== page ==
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Review of the Ryrie Study Bible

August 14, 2014

This is my final entry to my study Bible reviews. We will take a look at one of the oldest study Bibles on the market today, the Ryrie Study Bible. Dr. Charles Caldwell Ryrie compiled this study Bible. He was a Christian writer and theologian who served as Professor of Systematic Theology and Dean of Doctoral Studies at Dallas Theological Seminary and as President and professor at Cairn University. Next to my Scofield Study Bible, the Ryrie Study Bible is probably dearer to me. I used the Ryrie through four years of Bible College, and at least the first couple of years in full-time ministry before retiring it to a shelf. I later picked up a newer version in the New American Standard Bible version (Expanded Edition) years later. Although I don’t use it for preaching or teaching, I still enjoy reading from it on occasion because of that particular version.

 

Let’s look at the layout. I find it very appealing, but it might be because I’m a little sentimental and way too familiar with it. Thinking a little more objectively, the print is clear and my “over 60” eyes find it easy to read. The study notes are also easy to read, with the chapter and verse numbering in bold print. You will not find any color between the bindings; this is strictly a black-and-white “plain Jane.” You will find timelines, charts and maps. The page format is verse-by-verse, but the numbering is bold to indicate paragraph breaks.

 

When it comes to content, the Ryrie Study Bible boasts of having 10,000 study notes, which are theologically conservative. It has a dispensational bent. The introductions are concise and well written. Each of the 66 books have detailed outlines that could be used for dividing up lesson plans for that Bible teacher who doesn’t want to reinvent the Biblical wheel. If you are looking for the study notes to cover every passage, you will be disappointed. However, I have found that Ryrie does, in some cases, deal with difficult passages, which is a real blessing!

 

The cover and paper are what I would call the standard mix. It is nowhere close to the selection that is in the Cross Way Study Bible, but for what there is, it is good enough for the price. It comes in genuine, bonded, and imitation leather, as well as hardbound. It also has the option of thumb index or plain. The binding is sewn. The paper quality is durable but has ghosting (bleed through). I have marked up mine with both highlighter and pen (note taking), and very little shows through to the other side of the page. Will it stand up to hard use? I can only tell you that I used mine nearly exclusively for six years day-in-and-day-out. I took it to work, graduate school, backpacking, mission trips, and just about every conference and committee meeting I attended in that time. During that tenure I gave the cover a “duct tape facelift” because my first Ryrie was bonded leather. My second Ryrie is genuine leather and has held up well, but it has not seen the spiritual combat action (abuse) that the first had to take.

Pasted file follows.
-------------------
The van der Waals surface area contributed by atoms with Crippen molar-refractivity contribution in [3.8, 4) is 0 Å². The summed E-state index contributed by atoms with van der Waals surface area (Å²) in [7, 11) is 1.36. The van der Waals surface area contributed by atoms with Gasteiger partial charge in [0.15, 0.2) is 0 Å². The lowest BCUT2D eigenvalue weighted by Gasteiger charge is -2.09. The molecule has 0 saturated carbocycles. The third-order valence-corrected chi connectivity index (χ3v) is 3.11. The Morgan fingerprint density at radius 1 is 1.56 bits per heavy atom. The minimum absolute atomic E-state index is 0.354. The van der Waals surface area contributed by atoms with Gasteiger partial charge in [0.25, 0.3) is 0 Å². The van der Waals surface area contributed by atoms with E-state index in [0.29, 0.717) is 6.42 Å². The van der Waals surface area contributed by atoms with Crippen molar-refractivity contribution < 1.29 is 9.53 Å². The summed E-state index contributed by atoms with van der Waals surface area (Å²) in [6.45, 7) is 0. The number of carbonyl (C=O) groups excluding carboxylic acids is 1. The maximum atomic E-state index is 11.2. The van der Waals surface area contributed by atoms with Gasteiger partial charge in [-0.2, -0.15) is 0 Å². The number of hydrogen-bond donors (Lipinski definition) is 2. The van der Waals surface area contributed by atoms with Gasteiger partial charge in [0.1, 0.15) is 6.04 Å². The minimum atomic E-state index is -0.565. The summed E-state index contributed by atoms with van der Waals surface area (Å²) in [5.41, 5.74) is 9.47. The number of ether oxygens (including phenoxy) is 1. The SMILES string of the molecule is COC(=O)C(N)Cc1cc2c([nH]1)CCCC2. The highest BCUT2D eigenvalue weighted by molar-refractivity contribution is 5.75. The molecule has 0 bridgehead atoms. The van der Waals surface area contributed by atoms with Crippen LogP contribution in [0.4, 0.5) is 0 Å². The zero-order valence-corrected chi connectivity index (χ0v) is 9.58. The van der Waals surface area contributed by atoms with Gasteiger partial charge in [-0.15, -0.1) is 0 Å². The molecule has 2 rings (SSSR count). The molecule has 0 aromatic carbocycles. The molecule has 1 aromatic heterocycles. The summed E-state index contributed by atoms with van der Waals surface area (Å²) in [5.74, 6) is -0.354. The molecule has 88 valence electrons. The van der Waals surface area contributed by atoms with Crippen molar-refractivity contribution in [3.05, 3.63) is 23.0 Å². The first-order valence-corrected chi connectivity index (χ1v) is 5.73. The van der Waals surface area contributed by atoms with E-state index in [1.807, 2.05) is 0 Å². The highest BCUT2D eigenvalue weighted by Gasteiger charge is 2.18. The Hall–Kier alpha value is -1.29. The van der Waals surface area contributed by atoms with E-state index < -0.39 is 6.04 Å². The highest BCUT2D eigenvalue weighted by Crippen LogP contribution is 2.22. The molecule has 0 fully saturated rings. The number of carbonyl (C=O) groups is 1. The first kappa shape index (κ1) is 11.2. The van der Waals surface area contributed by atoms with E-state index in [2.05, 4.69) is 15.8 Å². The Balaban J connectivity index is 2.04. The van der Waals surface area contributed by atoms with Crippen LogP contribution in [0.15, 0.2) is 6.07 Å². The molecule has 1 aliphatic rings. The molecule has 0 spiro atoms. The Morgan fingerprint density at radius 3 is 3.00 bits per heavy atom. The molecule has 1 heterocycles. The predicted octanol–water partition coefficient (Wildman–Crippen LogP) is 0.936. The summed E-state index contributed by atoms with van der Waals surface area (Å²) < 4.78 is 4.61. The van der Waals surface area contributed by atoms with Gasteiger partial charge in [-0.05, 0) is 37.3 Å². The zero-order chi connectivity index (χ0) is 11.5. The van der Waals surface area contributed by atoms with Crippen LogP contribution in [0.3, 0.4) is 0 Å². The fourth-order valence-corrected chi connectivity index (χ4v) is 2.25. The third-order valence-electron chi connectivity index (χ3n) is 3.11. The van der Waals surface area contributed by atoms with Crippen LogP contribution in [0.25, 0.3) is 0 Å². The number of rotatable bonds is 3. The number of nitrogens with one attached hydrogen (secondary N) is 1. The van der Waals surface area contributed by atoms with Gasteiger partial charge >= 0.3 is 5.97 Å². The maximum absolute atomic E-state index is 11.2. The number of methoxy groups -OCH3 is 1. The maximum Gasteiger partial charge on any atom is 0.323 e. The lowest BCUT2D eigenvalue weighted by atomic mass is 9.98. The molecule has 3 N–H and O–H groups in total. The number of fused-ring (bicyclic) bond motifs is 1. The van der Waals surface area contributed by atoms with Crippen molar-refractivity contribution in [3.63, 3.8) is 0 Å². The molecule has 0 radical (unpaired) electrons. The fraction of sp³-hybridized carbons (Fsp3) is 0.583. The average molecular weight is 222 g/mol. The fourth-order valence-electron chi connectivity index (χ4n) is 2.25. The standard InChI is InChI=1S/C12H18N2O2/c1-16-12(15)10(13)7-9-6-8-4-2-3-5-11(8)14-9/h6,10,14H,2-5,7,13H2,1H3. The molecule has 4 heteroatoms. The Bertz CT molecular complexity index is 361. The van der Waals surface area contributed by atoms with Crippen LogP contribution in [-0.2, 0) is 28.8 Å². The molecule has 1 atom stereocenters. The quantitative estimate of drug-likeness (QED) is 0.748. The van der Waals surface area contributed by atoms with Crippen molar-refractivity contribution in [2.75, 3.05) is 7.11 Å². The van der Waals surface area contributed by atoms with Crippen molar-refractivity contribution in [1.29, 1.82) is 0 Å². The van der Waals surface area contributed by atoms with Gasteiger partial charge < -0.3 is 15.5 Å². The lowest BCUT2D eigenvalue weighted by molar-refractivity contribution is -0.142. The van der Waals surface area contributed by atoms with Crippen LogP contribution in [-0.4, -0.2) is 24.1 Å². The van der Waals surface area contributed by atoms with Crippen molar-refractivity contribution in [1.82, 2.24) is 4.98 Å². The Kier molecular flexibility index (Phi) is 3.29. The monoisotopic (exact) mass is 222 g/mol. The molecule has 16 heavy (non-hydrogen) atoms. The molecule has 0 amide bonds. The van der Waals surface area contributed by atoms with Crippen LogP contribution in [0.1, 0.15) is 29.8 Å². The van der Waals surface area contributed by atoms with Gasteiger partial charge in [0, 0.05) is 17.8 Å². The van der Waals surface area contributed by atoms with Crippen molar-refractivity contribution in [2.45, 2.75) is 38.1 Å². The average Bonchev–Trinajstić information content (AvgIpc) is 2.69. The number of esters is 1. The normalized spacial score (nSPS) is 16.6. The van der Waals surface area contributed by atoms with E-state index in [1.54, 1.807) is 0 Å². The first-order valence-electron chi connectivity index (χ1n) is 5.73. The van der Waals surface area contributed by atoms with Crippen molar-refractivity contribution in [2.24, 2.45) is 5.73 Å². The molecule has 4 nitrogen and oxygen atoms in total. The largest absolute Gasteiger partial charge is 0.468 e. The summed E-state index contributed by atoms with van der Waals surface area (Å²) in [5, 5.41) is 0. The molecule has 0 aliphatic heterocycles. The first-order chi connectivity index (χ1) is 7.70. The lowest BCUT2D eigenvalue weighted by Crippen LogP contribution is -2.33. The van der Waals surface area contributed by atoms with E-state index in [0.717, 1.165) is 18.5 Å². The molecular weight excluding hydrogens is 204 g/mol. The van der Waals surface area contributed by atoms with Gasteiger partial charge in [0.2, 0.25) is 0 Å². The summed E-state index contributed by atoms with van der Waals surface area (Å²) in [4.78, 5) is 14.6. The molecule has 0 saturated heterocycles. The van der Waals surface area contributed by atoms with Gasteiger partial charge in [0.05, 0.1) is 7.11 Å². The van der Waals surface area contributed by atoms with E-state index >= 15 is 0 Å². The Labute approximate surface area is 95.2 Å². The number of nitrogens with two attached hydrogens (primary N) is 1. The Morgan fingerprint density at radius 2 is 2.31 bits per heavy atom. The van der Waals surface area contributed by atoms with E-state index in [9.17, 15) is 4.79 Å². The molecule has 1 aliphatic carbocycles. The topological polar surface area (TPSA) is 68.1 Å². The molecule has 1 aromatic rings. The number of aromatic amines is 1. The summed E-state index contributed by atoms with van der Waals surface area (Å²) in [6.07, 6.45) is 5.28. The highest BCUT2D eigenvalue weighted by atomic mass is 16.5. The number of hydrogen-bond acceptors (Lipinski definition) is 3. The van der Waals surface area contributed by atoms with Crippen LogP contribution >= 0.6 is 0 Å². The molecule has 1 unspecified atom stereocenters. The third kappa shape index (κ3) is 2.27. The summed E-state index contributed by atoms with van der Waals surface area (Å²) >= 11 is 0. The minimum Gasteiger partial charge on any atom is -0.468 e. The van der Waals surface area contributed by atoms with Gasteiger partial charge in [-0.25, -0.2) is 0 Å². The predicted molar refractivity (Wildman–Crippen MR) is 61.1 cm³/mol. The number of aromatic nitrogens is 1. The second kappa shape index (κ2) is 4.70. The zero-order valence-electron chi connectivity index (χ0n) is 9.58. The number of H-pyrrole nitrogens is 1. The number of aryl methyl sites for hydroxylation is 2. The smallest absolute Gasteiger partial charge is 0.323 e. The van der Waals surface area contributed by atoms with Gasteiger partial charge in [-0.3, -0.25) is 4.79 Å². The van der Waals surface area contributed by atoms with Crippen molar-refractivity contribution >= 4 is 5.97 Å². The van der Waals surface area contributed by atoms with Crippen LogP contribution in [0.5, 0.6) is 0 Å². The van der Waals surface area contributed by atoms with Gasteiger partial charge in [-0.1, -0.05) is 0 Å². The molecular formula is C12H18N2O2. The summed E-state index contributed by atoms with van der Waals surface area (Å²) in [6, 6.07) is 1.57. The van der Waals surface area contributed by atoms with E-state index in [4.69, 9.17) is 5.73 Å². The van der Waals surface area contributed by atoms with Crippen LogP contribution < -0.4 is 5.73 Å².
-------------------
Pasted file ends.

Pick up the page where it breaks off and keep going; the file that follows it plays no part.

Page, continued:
Versions are plentiful and include NASB (my personal favorite), KJV, and ESV. If you look really hard, you might find it in the NIV 1984 edition. That will be a rare find because the demand for the 1984 version is somewhat high at this time. You can also pick up the Ryrie Study Bible in Spanish.

 

As I conclude my review, I want to say that the Word of God is like no other writing in the world. It is not just a sacred text; it is the sacred text. Christians, especially those living in America, ought to take advantage of the glut of Bibles (especially study Bibles) in the marketplace. I believe we will never be judged by God at the Bema Seat of Judgment (the judgment seat of Christ) for what English version we used (or didn’t use, for that matter). However, I do believe we will be judged for our lack of reading, studying, and knowledge of this perfect and holy text. The truth is we cannot obey what we do not know, and there is no excuse for not knowing what we should be obeying. How can we call ourselves Evangelical Christians and ignore the Word of God day in and day out by allowing His Holy Word to sit on some darkened shelf collecting dust? The number of people who attend worship service on Sunday morning who don’t even bring a Bible with them distresses me. Is the Word of God of such little value that there is no reason for checking out what the pastor teacher has said? We ought to be like the noble Bereans who checked out the Apostle Paul’s preaching to make sure he was preaching the Word of God truthfully (Acts 17:11). It is my prayer, if you have read these reviews for the past six months and have not come to that point of purchasing a study Bible, that God would lead you to do so. If you have a study Bible, it is my earnest prayer that you use it thoughtfully and regularly.

 

This is Pastor Whalen; wishing you joy in Jesus!

 

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